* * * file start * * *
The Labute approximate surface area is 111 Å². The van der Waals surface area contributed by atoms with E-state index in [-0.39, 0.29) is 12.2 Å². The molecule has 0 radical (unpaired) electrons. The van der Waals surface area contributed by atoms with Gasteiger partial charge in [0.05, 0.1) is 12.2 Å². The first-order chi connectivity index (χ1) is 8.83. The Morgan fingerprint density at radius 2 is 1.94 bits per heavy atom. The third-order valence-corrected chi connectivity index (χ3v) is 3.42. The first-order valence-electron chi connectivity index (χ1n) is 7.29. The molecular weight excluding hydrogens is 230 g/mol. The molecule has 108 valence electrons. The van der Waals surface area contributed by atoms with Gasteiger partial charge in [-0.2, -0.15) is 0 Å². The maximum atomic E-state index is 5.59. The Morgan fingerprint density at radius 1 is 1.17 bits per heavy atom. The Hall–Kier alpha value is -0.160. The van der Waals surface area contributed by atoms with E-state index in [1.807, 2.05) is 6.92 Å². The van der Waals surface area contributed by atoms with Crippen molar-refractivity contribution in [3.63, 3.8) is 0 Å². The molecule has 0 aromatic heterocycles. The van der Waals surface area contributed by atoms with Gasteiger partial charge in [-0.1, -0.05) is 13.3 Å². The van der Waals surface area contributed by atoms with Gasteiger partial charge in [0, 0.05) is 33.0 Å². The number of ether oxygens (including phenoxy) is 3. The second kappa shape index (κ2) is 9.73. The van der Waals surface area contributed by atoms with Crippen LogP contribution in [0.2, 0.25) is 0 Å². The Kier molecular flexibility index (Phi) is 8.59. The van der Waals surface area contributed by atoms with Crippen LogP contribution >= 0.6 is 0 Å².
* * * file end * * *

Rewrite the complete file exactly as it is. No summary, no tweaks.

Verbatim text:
The Labute approximate surface area is 111 Å². The van der Waals surface area contributed by atoms with E-state index in [-0.39, 0.29) is 12.2 Å². The molecule has 0 radical (unpaired) electrons. The van der Waals surface area contributed by atoms with Gasteiger partial charge in [0.05, 0.1) is 12.2 Å². The first-order chi connectivity index (χ1) is 8.83. The Morgan fingerprint density at radius 2 is 1.94 bits per heavy atom. The third-order valence-corrected chi connectivity index (χ3v) is 3.42. The first-order valence-electron chi connectivity index (χ1n) is 7.29. The molecular weight excluding hydrogens is 230 g/mol. The molecule has 108 valence electrons. The van der Waals surface area contributed by atoms with Gasteiger partial charge in [-0.2, -0.15) is 0 Å². The maximum atomic E-state index is 5.59. The Morgan fingerprint density at radius 1 is 1.17 bits per heavy atom. The Hall–Kier alpha value is -0.160. The van der Waals surface area contributed by atoms with E-state index in [1.807, 2.05) is 6.92 Å². The van der Waals surface area contributed by atoms with Crippen molar-refractivity contribution in [3.63, 3.8) is 0 Å². The molecule has 0 aromatic heterocycles. The van der Waals surface area contributed by atoms with Gasteiger partial charge in [-0.1, -0.05) is 13.3 Å². The van der Waals surface area contributed by atoms with Gasteiger partial charge in [0, 0.05) is 33.0 Å². The number of ether oxygens (including phenoxy) is 3. The second kappa shape index (κ2) is 9.73. The van der Waals surface area contributed by atoms with Crippen LogP contribution in [0.2, 0.25) is 0 Å². The Kier molecular flexibility index (Phi) is 8.59. The van der Waals surface area contributed by atoms with Crippen LogP contribution >= 0.6 is 0 Å².